Thanks! That's very nice of you to offer, but I think you're right... may be too late to start from see now. Anyway, I probably have more starts than I have room to actually plant in my garden! :ninja:
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#29 Will

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Posted 23 April 2009 - 03:23 PM

I'll join the ranks of those interested in a seed exchange. I trust Territorial more than anyone else, since their trials grounds are in the Willamette valley. Lots of the heirloom varieties are made for different climates. Peoples' Coop on SE 21st just had a seed exchange a few days ago. I don't know if it's regular or not, but it's getting a little late for lots of summer plants.

As a side note, I grow lots of shiso in my garden (inner SE) every summer. It's a great fresh addition to lemonade.

#30 Calabrese

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Posted 24 April 2009 - 04:25 AM

As a side note, I grow lots of shiso in my garden (inner SE) every summer. It's a great fresh addition to lemonade.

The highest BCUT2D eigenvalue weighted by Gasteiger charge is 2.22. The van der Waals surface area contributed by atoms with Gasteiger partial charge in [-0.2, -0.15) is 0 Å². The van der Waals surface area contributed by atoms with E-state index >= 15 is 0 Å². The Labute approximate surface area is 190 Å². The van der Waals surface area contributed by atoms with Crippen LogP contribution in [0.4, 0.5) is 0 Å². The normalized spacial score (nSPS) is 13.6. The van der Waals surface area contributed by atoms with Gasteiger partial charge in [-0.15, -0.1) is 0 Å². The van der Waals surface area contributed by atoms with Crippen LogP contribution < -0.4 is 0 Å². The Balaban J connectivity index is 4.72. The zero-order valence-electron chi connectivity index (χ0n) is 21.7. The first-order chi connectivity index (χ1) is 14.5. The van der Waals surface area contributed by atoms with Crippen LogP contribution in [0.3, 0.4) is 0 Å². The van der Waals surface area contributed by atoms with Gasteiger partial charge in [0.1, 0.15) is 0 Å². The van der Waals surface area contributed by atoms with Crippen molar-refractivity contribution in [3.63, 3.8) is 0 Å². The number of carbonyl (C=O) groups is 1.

Tell me about your growing conditions for shiso, please.

#31 Will

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Posted 24 April 2009 - 07:54 AM

I grow it like basil. My seed is from Botanical Interests, which I don't recommend in general, but the shiso seeds have been treating me well. I set the seeds about 1/8" deep in a tray of compost that I keep constantly moist. I keep the seedlings in a sunny windowsill until the sprouts show 3 or 4 true leaves, and then I transplant into a mostly sunny space into the garden. I find it doesn't need quite as much water as basil does.

#32 Calabrese

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Posted 24 April 2009 - 02:45 PM

I grow it like basil. My seed is from Botanical Interests, which I don't recommend in general, but the shiso seeds have been treating me well. I set the seeds about 1/8" deep in a tray of compost that I keep constantly moist. I keep the seedlings in a sunny windowsill until the sprouts show 3 or 4 true leaves, and then I transplant into a mostly sunny space into the garden. I find it doesn't need quite as much water as basil does.

thx